By Larry Ellis
Before you even begin to consider purchasing a firearm for this purpose, it is fundamental to gather as much information as possible about hunting beforehand. It is highly recommended that you attend an education or safety course for hunting so you can learn the basics about how to stay safe and how to get started with this activity. In addition to this, future hunters are encouraged to learn from an experienced hunter; this is usually regarded as being an apprentice. After you learn the basics, you can proceed with purchasing your firearm for hunting.
If this is the very first firearm you will purchase, however, you need to be aware of several aspects related to the buying process. Selecting a reliable, best value firearm requires background information so you can make the right investment. Amateur hunters tend to make selecting and buying mistakes due to lack of knowledge and this can not only end up in poor shopping decisions, but also in potential safety issues. In this regard, this article aims to present the five most common mistakes when selecting a firearm for hunting.
By far, one of the most frequent mistakes that beginners make when getting their first firearm is choosing the wrong caliber for hunting. Even though there is not an ideal caliber for hunting in general or for a specific animal, there is a range that you should take into consideration. This means that you need to know the difference between a .17 HMR and a 577 Nitro Exp, as well as when and how to use them. An infographic created by Hunter Ed supports the fact that you should choose the right caliber depending on the animals you will hunt:
- Varmint hunting: .22 Mag, .22 Long or .17 HMR are all suitable for hunting small animals.
- Deer Hunting: you can look into .22-250, .223 or .243 Win for hunting deer.
- Big Game: for hunting bears or elk, choose .338, .300 Win Mag or 7mm Rem Mag.
Another significant aspect you need to remember when selecting a firearm for hunting is your choice of ammunition. First of all, not all ammunition works for all types of firearms, so you will need to ask what ammunition will be suitable for the gun you are going to buy. Choosing the proper type of ammunition has critical safety aspects involved; if you select the wrong kind you will not only be wasting money on ammunition you can’t use, but you will also be putting yourself and the ones around you in danger. Always double check with the company you plan on buying your firearm from to see if the ammunition you get on the side fits and works for your choice.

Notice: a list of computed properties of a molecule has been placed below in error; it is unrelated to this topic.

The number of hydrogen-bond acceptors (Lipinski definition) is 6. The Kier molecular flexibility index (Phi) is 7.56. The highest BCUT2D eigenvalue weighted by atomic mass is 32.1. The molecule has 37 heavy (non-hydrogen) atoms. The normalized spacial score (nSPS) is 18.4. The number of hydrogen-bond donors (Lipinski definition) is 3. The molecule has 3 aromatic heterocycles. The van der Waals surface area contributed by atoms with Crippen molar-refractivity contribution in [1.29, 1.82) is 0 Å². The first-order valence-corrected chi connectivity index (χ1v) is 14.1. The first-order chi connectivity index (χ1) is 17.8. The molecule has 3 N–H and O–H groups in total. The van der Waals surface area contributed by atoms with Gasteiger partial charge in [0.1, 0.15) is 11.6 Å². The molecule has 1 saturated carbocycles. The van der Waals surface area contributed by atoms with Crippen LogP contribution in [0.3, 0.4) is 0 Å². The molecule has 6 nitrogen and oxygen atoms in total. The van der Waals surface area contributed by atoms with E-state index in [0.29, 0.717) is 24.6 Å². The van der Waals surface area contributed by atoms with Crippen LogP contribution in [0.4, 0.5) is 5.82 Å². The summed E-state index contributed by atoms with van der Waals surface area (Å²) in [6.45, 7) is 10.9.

Most beginner hunters get excited when buying their first rifle and tend to forget about an essential component: the scope. You could spend a considerable amount on your rifle, not get the right scope and ruin your hunting experience from the beginning. Optics are just as important as the firearm you choose and also a basic part of the firearm selection process that many tend to overlook. The best way to avoid this mistake is to organize your budget with both the firearm and the scope in mind in advance.
Speaking of budget, this leads us to yet another common mistake when buying hunting firearms. Those who lack hunting experience might end up purchasing a firearm that is way over their budget. This results in not having enough money left for accessories (such as the scope we were speaking about earlier) or for carrying out the practice afterwards. You should always weigh your options and search through various sources before ordering or buying your hunting firearm from a store. If you decide to purchase your hunting firearm online, it is recommended that you search for a particular model through at least three sources to see where you can get the best deal.
Last but not least, complexity tends to be a trending mistake among amateur hunters. This mistake can equally go two ways; a hunter can either purchase a firearm that is too complex for his or her level of training and knowledge at that moment, or they can get a gun that is too basic and won’t meet their needs. Be aware of your level as a hunter and choose the complexity of your firearm accordingly.
Image via www.chuckhawks.com
Image via http://davidshoebridge.org.au
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